Last week, Tesla had a scheduled press conference to announce their new commercial truck, which is expected to revolutionize the short-haul trucking business. The truck is attractive, and offers some interesting features, but after the press conference, few people were talking about the truck. Part of the reason for that is that Tesla didn’t announce a suggested retail price for the vehicle.
But the main reason that no one is talking about the Tesla truck is because at the same press conference, Tesla also announced the return of their Roadster, a car that they’d retired a few years back. No, people weren’t necessarily excited to see the Roadster come back, but it was the stated specs on the car that had people excited:
- 600 miles on a charge
- 0-60 miles per hour in 1.9 seconds
- 0-100 miles per hour in 4.2 seconds
- A top speed of 250 miles per hour
Six hundred miles on a charge is nice, and quite good for an electric vehicle. The 0-60 in 1.9 seconds would make the Roadster the fastest accelerating car available for purchase today. The 250 miles per hour top speed would also make it the fastest production car on the market.
Those are staggering numbers, and the cars that are currently available for sale cost anywhere from the mid-six figure range to the low seven figure range, and the Roadster would still leave them in its dust.
Price for the car, which isn’t expected to begin shipping until 2020, is $200,000. A “Founders” edition of 1000 cars, which will be the first 1000 cars off of the assembly line, is priced at $250,000. If you want one of the Founders editions, you’ll have to pay, in full, within 10 days of ordering one, even though the car won’t be available for three years.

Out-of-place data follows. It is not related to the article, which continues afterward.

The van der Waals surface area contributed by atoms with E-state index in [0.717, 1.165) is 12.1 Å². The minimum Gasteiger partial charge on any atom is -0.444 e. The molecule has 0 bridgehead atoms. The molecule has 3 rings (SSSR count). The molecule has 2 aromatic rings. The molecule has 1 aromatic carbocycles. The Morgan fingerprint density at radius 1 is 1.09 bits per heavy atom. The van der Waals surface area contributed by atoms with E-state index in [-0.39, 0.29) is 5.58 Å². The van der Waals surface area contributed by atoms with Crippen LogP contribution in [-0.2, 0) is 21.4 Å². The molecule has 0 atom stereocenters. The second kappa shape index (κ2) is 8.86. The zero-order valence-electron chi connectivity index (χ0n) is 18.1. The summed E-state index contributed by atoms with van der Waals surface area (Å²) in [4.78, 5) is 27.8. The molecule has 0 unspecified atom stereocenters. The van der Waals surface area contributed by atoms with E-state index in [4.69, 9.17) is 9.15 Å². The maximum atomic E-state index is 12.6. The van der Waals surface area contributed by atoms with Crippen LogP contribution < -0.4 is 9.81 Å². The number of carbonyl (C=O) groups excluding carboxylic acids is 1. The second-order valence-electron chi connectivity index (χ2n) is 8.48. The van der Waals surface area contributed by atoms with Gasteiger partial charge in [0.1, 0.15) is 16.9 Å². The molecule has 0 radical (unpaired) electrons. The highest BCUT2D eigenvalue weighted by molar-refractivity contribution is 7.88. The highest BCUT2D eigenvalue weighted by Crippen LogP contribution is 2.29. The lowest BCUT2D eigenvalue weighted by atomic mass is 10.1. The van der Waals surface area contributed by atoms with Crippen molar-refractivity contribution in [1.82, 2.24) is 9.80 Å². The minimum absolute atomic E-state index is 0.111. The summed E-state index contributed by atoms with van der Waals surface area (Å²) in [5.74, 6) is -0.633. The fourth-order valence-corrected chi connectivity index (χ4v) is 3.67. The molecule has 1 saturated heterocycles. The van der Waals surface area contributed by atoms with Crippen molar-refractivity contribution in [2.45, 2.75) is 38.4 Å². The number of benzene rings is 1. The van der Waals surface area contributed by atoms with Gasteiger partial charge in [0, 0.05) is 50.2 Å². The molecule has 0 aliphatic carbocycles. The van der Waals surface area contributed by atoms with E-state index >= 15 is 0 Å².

Tesla, which is notorious for failing to meet production deadlines, likely won’t have the car ready by that date.
There is another thing that had people salivating, however. Tesla founder Elon Musk hinted in a tweet that the specs offered for the Roadster were just “base model performance.” He added “There will be a special option package that takes it to the next level.”
Even longtime car fans aren’t sure exactly what might constitute “the next level” for a car that already has jaw-dropping specs. Nor are they sure what else might be included in that option package. Some writers jokingly suggested that perhaps the car might be capable of flight.
Keep in mind that the stated 600 mile range and the stated top speed of 250 miles per hour are somewhat at odds with one another. The car might be capable of doing 250 miles per hour. It might be capable of driving 600 miles without recharging.
It is unlikely, however, that it is capable of doing both at once. Speed takes a lot out of your batteries, and if you’re driving it at anything over highway speeds, power consumption is going to increase dramatically.
Still, the car will have buyers, and everyone is eager to see if the vehicle that eventually rolls off the assembly line will actually meet those specs.